a floral with a solid color or denim and pay attention to the dominant color in the pattern. Pleats—Pleats are also making a comeback. They’re not just on dad’s Dockers anymore. While some might argue pleats are childish, if paired correctly they can be sophisticated and cute. I suggest pairing pleated skirts, shorts, pants or dresses with a top that has a cute collar, and finish the look with ankle boots or heels. Faux Leather—A lot of clothes are being made with faux leather now. It might be a trim on the side of leggings, a chic biker jacket, boots, shorts, shirts or pants. Don’t be afraid to embrace the faux leather. Plus, it’s awesome to know that no animals were harmed in the making of your clothes. Some people are weary of wearing leather, because they feel it is only something punks or bikers can pull off. However, a cute leather jacket can be paired with anything to give you an edgy look. Don’t knock it until you try it. Accessorize—The key part of putting together any outfit is to accessorize. Tights, purses, scarves, jewelry, hats, sunglasses, socks and even the nail color. Expressing yourself through accessories will totally help you get your outfit to look polished and finished. Cat-eye sunglasses are trending right now as well as sun hats. The key thing to remember with all the fashion trends for this year is that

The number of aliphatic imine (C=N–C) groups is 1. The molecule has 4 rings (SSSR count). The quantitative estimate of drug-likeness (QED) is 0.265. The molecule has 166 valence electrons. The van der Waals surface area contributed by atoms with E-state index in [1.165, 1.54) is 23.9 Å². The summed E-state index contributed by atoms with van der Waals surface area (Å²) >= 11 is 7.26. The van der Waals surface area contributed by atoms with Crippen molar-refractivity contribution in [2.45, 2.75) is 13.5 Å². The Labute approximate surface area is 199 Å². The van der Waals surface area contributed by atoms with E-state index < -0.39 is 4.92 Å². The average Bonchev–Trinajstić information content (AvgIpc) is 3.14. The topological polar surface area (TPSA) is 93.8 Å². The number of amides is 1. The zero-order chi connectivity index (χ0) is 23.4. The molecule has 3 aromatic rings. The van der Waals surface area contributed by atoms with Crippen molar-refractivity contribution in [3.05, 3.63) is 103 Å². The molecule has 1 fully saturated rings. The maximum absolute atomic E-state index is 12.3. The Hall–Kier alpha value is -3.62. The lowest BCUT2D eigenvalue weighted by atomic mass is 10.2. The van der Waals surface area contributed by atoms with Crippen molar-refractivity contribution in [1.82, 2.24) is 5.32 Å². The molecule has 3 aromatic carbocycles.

As spring starts to bloom, it’s time for us men to allow our fashion sense to blossom. Stow away your dull, dark colors from winter and allow some sunshine into your closet. Spring 2014 is full of vibrant and exciting fashion measures we can all enjoy. In case you are in need of some fashion guidance, here’s a compiled list of “must-haves” for spring, ensuring you be to have some fun in the sun while looking your best and feeling good about your appearance. Floral prints—You’ll notice a lot of floral prints on shirts and T-shirts around spring. A great way to stray away from the plain and simple is to add some design to your shirts. By having a fun print on a shirt, you can keep the rest of your outfit simple, if that’s what you’re going for. Either way, be sure to have enough to last you the long days and fun nights of spring. Double-breasted blazers—I know what you’re thinking: blazers, during spring? Indeed. Not all blazers are made with enough padding to throw you back to the 80s. A thin doublebreasted blazer will surely add class and a professional touch to your spring outfits. This year, the doublebreasted blazer holds the high honors